Short Dino-Arms aside, injuries may have been the story of the night as WR Victor Cruz suffered a phantom heel injury that has his status in doubt for the season opener in Dallas. Ditto for C David Baas, who completed a litany of offseason surgeries only to have his left leg rolled up on and put his immediate future in doubt.
Quarterbacks: Eli Manning’s numbers were fair, 8 of 17 for 91 yards, but he had an ugly interception late in the first quarter on a 3rd and 1 that looked to be everyone’s fault. Manning’s pass was clearly intended for Hakeem Nicks on an inside release, the trouble is that new TE Brandon Myers was more like Michael Myers, showing up right where and when you don’t want him to with disastrous results. OK, perhaps a pre-season INT isn’t disaster but it’s never too early to predict doom and get the “Fire Gilbride” crowd riled up and in mid-season form. I like starting the overwrought over-analysis right away and be in mid-season form by the opening kick in Dallas. Chances are a new TE, a WR who skipped OTA’s and has missed significant practice time and a QB who hasn’t had time to work with them are to blame here. Eli did have a near touchdown flat out dropped by rookie WR Kevin Hardy, but a little more consistency out of this group isn’t too much to expect at this stage.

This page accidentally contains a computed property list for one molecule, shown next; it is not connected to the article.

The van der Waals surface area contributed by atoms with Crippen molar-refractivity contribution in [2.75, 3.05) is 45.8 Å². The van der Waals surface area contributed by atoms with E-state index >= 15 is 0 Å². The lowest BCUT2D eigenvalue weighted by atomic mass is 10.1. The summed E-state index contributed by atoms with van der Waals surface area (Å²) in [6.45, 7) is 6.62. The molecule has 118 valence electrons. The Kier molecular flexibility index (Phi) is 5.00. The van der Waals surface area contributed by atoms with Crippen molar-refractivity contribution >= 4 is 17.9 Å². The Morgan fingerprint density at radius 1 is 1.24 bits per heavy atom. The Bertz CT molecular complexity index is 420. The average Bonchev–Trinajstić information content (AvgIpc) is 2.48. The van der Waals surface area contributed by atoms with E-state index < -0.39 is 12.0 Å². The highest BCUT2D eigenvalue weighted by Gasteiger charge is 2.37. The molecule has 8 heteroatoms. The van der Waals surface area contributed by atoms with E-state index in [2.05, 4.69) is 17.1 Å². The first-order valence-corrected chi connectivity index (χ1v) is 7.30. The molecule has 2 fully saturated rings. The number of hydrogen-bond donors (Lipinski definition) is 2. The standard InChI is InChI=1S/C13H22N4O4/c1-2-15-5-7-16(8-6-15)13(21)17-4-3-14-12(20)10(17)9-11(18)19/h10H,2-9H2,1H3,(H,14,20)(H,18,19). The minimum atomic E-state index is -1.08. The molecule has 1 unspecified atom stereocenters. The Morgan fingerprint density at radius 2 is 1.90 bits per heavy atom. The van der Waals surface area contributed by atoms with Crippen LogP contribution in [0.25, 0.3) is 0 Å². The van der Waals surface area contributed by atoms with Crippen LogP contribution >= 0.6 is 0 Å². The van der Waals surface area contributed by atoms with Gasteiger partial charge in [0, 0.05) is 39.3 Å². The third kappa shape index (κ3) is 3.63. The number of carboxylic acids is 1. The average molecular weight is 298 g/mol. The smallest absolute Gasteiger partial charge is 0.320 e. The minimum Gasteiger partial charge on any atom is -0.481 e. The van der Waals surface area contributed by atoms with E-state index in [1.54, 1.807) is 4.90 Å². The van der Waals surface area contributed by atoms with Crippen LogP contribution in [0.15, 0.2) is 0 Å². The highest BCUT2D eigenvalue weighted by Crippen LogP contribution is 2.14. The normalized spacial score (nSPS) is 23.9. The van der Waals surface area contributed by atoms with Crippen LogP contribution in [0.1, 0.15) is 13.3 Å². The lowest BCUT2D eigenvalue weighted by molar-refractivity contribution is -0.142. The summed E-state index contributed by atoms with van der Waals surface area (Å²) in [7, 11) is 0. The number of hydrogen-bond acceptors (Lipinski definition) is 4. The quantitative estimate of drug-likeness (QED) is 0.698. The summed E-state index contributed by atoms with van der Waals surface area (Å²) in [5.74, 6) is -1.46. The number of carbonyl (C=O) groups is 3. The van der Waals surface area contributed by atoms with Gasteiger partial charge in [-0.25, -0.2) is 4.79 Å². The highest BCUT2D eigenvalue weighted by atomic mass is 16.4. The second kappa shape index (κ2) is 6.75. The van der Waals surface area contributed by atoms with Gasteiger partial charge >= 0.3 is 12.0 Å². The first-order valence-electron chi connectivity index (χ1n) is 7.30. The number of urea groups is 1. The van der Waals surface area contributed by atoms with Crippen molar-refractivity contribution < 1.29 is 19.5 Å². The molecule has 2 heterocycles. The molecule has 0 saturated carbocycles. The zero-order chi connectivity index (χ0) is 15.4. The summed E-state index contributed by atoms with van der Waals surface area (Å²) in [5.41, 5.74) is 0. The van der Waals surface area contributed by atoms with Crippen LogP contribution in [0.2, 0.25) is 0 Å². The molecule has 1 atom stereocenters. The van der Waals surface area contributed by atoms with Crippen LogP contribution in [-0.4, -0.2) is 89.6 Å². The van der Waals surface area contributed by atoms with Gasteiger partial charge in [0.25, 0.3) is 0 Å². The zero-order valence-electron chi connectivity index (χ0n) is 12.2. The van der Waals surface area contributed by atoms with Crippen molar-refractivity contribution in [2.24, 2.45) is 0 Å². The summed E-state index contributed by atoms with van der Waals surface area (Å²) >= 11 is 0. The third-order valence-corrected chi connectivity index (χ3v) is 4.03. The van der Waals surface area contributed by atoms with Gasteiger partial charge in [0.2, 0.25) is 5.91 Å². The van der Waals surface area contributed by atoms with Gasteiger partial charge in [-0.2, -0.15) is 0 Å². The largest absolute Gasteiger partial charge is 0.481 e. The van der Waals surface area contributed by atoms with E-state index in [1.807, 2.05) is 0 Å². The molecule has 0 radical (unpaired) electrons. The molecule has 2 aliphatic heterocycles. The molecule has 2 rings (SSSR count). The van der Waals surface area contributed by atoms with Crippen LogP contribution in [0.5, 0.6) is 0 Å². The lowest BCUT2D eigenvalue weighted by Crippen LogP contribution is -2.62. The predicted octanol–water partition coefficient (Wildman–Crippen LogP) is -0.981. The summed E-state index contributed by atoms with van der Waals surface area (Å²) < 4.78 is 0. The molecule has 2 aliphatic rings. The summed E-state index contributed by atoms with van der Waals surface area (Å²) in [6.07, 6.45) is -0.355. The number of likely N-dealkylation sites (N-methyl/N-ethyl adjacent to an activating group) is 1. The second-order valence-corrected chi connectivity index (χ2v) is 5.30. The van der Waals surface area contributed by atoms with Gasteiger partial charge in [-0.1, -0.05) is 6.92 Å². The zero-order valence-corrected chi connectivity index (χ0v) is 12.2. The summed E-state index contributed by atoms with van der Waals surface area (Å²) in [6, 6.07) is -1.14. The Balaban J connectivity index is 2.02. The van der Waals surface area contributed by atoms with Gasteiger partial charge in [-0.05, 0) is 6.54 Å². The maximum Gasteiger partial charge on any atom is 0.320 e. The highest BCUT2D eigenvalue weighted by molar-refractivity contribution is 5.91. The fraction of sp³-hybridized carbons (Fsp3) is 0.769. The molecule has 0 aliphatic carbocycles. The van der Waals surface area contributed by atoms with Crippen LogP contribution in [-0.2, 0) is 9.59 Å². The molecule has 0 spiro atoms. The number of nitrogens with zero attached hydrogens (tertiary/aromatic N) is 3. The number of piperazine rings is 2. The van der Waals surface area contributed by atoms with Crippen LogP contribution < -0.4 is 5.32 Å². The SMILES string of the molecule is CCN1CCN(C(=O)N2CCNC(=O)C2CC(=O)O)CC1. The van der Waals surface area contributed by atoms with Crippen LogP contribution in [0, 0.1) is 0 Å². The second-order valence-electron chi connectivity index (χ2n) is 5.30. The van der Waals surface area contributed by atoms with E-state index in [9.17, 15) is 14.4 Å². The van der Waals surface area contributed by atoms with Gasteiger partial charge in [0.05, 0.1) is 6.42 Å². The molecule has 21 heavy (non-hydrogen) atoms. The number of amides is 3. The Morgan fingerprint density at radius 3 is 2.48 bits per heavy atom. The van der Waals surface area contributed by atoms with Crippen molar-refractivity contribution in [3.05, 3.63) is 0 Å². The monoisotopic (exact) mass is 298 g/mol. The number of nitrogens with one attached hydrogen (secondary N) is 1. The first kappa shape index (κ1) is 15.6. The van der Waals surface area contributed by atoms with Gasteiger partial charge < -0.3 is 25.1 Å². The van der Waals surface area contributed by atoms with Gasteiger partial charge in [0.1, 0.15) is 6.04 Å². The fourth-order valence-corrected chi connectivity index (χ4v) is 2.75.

David Carr played the way David Carr plays in the preseason, meh. His numbers weren’t atrocious, he managed to hit on 7 of 11 passes for 57 yards, nothing to complain about and nothing to get excited about. Rookie QB Ryan Nassib is almost impossible to evaluate playing behind the team of Matadors that the Giants trot out in garbage time. Nassib managed 48 yards on 2 for 6 passing, both screens to Michael Cox, but again Nassib had no protection at all due to some of the worst backup OL I’ve seen this team trot out in years. If the names McCants and Capers show up on the final 53, be afraid, be very afraid.